In addition, differences in group samples and the absence of multivariable analysis limit the power of our study. A large clinical prospective case-control study is required to further elucidate the risk factors and assist clinical implementation.
There are limitations in this study. First, this is a retrospective study, and it was hard to collect all of the required lab parameters. Second, multivariate analysis is a useful way to show figures more clearly, but considering the loss of effective information, it is impossible to analyze in that way. Third, the smaller population in the F group compared to the Chinese group leads to a deviation error in the conclusions. Further investigation with more detailed information is in process and will be published in the future.
To date, there are no common definition for adequate vitamin D status measured as 25(OH)D serum concentrations, and the range of 25-(OH) D3 varies from article to article. National Institute of Health, Office of Dietary Supplements, considered 25(OH) D levels < 12 ng/ml as 25-(OH) D3 deficiency, and 12- < 20 ng/ml as insufficient and > 20 ng/ml sufficient. However, some researchers and clinicians defined 25-(OH) D3 deficiency as < 20 ng/ml . Besides, explanations of the normal ranges for 25-(OH) D3 in adults and children from ARUP laboratories (one of the major reference laboratories in the USA) are present in http://ltd.aruplab.com/Tests/Pdf/203. In the current study, we collected the information from various case reports and other clinical reports, which is closed to NIH Office of Dietary supplements definition. Moreover, the level of 25-(OH) D3 is a composition of endogenous synthesis of 25-(OH) D3 as well as absorption of exogenous 25-(OH) D3, and variation between different races and even different countries because of diet, geological and other factors might also contribute to the difference for the normal range of 25-(OH) D3.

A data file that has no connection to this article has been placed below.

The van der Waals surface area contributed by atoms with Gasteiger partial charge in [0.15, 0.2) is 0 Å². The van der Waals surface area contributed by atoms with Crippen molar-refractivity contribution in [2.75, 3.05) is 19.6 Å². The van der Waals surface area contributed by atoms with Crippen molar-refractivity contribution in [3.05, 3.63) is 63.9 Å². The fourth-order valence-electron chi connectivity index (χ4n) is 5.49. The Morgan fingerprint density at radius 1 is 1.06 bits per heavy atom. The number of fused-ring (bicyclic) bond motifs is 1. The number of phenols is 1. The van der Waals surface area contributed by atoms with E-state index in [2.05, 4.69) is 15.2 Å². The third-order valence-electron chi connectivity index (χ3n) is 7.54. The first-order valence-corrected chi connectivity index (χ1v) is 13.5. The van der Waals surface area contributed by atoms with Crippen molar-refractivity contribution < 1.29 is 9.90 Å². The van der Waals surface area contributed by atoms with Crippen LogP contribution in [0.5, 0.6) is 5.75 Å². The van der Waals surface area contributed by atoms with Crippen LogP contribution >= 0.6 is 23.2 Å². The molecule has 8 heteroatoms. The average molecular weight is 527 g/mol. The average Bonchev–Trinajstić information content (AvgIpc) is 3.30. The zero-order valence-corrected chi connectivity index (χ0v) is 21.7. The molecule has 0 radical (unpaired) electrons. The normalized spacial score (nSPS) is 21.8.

In conclusion, middle-aged male patients have a higher risk of HO during long-term ADV treatment, especially those with cirrhosis, and Chinese patients are more prone to develop HO earlier than foreign patients. Sufficient attention is needed for older females, regardless of nationality. The clinical picture and laboratory and radiograph alterations are the most important factors in the diagnosis for those suspected of HO and are characterized by polyarthralgia, renal tubular dysfunction, and mineralization defects. Routine tests are not appropriate. Monitoring early indicators reflecting proximal renal tubular function before and during exposure to ADV is paramount, because renal abnormalities are still revisable after prophylactic or therapeutic intervention. Prognosis is good after adjustment of ADV therapy, and phosphate as well as calcium supplementation might be necessary otherwise.
Our results show that attention should be paid to middle-aged males before and during exposure to long-term ADV therapy in both the Chinese patients and selected non-Chinese patients included in our study. Clues such as clinical picture and laboratory and radiograph alterations are necessary for suspected patients, and they are characterized by polyarthralgia, renal tubular dysfunction and mineralization defects. Implementation of an early renal tubular injury index is beneficial for higher-risk patients to avoid further renal injuries.
Body mass index
Chronic viral hepatitis B
Chinese National Knowledge Infrastructure
Dual energy X-ray absorptiometry
Evaluated glomerular filtration rate
Insulin growth factor-1
Multidrug resistance–associated protein type 2